Leah, an articulate, outspoken, professional 40-yearold woman, left her Hasidic family and community at the age of 19. While her brothers had received a very intensive, serious education, Leah, like other girls in her community, went to a school where she was taught ‘”Judaism lite.’ We just learned the Torah over and over and over again. There was no Talmud at all. And, they taught us only their particular interpretation of the Torah and did not expose us to the entire real thing. I think when I finally read the story of Tamar [who, in Genesis 38, disguises herself as a prostitute and sleeps with her father-in-law] I was like, ‘Oh my God, I can’t believe this!”
When Leah was seven or eight, she was told that she could no longer go with her father to the little shtieblach, the small, intimate synagogues, often located in homes, which she had so enjoyed. “Once I could no longer go with my father, I did not go at all. My mother would make me set the table or just do stuff around the house and it was boring and stupid. At that point, my participation in religion ended.” As Leah grew into adolescence, the attention she received in her household diminished. “My mother felt that the boys were more important. She was more proud to have them. When I was younger, I sat next to my father on Shabbos—1 was the eldest—but when my brothers were getting bigger, they sat next to him. And all of a sudden, the focus became getting them to shul on time, their davening [praying], their education. Although I did well in school, it just did not matter.”
By the time her brothers became bar mitzvah, the excitement over their lives revealed the ordinariness of hers as a girl: “I felt alone, and could not find my place at that time… I’m a young woman, but I don’t want to do the women’s role. I don’t want to be like my mother and not go to shul so I can stay home and cook….There was just no place for me in the religious world!” Tills response was reinforced when, as a high school student, she discovered Ibsen’s “A Doll’s House.” “I had found my book!”
During her teenage years, “I was talking, you know, liberation. They wanted girls to just shut up, look pretty and get married. And I was saying stuff like, ‘But why? Why should we do the dishes?’ And this talk became disturbing to everybody and 1 just felt compelled; I could not stop my feelings, though my life would have been simpler if I could have It just became claustrophobic .Eventually I stopped observing Shabbos altogether.” Within a few years she married a man who was also rebelling, and together they moved out and began to live secular lives.
Chaim, an intense and intellectual man, left the Lubavitch Hasidic world of his upbringing in his early twenties. “I was an autodidact. I taught myself to read English at the age of five. I would sneak away to the library; I learned about the world though books. Philosophy and science were my ultimate passions and interests. I suppose in Morristown [the location of his all-male Lubavitch yeshiva], when I skipped class to go read what I liked, I had something of an experience of rationality. So at age 17 I reached a certain point where I could not reconcile what I was reading in the library with what I was studying in the yeshiva I saw that there really is no absolute truth. It was like I ascended the ladder of reason.”
Like many other men who left the Haredi (ultra-Orthodox) world, Chaim also spoke about trying to reconcile his natural adolescent impulses for sexual self-exploration with the rabbi’s exhortations about Judaism’s stringent prohibitions against masturbation. “I’m supposed to feel guilty about all of this… that I had my body, I had my natural urges, and they were telling me that this is wrong. This self-abnegation in the doctrines of the Lubavitch made me feel terrible about myself and reinforced my sense that this world was a mental and physical ghetto whose boundaries I had to escape.”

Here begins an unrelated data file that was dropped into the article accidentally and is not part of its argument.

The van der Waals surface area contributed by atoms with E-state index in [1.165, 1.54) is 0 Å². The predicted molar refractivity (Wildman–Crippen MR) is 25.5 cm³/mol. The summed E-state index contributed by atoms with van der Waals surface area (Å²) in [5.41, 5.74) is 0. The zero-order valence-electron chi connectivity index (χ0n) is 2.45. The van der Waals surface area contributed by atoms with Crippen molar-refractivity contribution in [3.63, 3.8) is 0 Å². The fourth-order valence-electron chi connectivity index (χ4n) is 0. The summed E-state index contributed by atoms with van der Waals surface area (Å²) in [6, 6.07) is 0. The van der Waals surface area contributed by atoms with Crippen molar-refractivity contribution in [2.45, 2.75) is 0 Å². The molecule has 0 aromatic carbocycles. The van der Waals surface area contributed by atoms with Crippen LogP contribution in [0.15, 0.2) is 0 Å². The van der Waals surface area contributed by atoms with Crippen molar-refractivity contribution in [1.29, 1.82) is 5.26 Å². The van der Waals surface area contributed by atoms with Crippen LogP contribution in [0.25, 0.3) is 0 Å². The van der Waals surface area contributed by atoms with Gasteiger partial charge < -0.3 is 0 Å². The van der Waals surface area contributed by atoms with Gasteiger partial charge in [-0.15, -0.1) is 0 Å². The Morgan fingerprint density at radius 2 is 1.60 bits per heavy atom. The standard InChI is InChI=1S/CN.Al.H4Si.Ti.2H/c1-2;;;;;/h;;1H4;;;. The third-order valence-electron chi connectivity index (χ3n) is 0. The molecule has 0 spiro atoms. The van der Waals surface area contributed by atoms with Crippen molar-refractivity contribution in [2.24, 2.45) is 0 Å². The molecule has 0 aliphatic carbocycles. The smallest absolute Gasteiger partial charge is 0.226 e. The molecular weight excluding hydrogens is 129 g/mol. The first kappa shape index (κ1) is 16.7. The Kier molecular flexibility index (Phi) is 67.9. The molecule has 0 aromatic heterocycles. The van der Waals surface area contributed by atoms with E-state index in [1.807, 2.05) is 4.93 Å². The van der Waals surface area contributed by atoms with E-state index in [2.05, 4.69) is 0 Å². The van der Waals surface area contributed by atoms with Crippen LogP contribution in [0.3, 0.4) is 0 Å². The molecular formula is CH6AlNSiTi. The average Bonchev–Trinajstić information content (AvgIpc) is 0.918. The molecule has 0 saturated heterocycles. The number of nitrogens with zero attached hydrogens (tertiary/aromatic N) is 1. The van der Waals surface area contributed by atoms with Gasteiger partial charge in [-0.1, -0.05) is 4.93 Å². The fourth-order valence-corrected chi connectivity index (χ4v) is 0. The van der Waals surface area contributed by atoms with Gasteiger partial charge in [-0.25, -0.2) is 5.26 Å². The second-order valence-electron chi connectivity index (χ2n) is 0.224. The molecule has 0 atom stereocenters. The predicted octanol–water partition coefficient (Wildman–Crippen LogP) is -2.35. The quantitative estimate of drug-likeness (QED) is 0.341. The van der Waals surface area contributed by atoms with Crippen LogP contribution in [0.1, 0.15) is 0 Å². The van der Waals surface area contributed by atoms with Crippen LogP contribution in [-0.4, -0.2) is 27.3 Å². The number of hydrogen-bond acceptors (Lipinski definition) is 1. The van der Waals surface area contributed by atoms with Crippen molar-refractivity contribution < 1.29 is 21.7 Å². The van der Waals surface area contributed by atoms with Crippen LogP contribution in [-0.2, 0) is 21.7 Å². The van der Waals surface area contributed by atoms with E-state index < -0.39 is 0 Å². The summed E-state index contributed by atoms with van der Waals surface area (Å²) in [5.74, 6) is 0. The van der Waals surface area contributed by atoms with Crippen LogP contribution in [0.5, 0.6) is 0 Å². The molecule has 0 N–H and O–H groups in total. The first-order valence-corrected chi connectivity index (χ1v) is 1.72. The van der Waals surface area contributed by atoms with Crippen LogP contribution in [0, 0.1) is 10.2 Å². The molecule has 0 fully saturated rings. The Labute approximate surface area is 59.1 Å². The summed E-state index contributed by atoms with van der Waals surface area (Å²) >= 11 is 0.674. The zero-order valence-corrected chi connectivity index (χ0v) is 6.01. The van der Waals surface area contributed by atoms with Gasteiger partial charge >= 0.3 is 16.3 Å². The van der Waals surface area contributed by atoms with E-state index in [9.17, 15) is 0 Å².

Girls and women have a different experience. Unlike Chaim, Leah and the other women I interviewed did not describe feeling guilty because they wanted to masturbate and were explicitly forbidden to do so. As Leah expostulated: “…from the sexuality point of view, you are just repressed. There’s just nothing happening. O.K. I mean, you’re not.. .your vagina’s never given a name. Like nothing… you’re just like you don’t have anything. O.K., or they have something, and that’s it. They don’t even tell you don’t have anything. Their ideas about women’s modesty and their failure to talk to us at all made me so just so shy and embarrassed!”
Leah’s and Chaim’s stories reflect themes that came up repeatedly in interviews. The Haredi community’s very distinct roles and expectations for women and men created obvious gender differences in the ways people exited from the Haredi worlds. Chaim had, as a male, been encouraged to excel as a scholar, and he applied these skills to secular knowledge; ironically, the emphasis on male immersion in text study precipitated his exit. Leah, in contrast, angrily described her growing realization that she was denied all the highly valued opportunities for learning and public ritual behavior that were available to men. The emphasis on modesty produced women who experienced not an adolescence of sexual frustration, but rather one of ignorance about their bodies. And, consistent with the emphasis on marriage as the central goal of a young woman’s life, Leah found a similarly disenchanted man who became her segue into the secular world. For both men and women, the communities’ emphasis on gender role expectations ironically provided the leavers with their pathways out of the community.
Lynn Davidman, a Professor of Judaic Studies and American Studies at Brown University is currently working on a book titled On Leaving Orthodoxy, about women and men in Israel and the U.S. who have left Haredi and modern Orthodox communities.